I grew up (and I guess still am growing up) in a suburb close enough to Chicago that the Sears Tower was visible from my house on a clear day. Much to the annoyance of my friends who actually live in the Windy City however, whenever I travel, I tell people that I live in the city. It’s just simpler that way. Nevertheless, when I’m far from Chicago and tell people it’s my home, I’m immediately met with faces of horror. “Is it dangerous?” (Not usually). “Have you ever been shot at?” (Yes, but not in Chicago.) “Is it as bad as people say it is?” (Absolutely not).
Chuck Todd once said, “No place is ever as bad as they tell you it’s going to be” and he was absolutely correct. Yes, there are dangerous things about every place on the globe. It would be foolish of me to ignore that. However, it’s wise to take every horror story with a grain of salt. Before I visited Spain, I was warned by friends and family to be wary of pickpockets. I was told that if I made it through my vacation without being stolen from, it would be a miracle. When I arrived in Spain and asked my Spanish friends about pickpocketing, they laughed. They informed me that in all their years of living in Spain, they had never been stolen from. Unless I wore a sign around my neck proclaiming that I was an American tourist, I would be fine. Well, that and not to let anyone bump into me in Barcelona.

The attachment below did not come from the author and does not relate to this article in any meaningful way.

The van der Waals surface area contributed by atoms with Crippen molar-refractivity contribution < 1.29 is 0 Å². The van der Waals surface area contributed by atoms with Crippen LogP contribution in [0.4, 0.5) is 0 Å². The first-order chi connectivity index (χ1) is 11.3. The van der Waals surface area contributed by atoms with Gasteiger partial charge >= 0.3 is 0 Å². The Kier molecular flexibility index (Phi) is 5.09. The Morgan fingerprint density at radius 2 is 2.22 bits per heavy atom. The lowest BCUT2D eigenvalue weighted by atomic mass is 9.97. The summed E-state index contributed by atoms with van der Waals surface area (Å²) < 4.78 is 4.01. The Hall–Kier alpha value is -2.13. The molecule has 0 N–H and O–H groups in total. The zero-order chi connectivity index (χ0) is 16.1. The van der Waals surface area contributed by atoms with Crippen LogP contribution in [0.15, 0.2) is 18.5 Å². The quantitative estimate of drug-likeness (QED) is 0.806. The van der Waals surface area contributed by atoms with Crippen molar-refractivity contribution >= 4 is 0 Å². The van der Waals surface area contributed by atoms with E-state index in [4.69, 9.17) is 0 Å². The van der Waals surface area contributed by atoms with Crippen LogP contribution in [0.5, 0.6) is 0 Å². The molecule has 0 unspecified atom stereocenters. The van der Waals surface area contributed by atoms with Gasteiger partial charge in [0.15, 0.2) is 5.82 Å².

So yes, places can be more dangerous than home. But they probably aren’t as bad as people lead you to believe. I live near Chicago and I’m alive. My friends live near Barcelona and they’ve never been pickpocketed. The world isn’t as scary as people lead you to believe.
Until next time,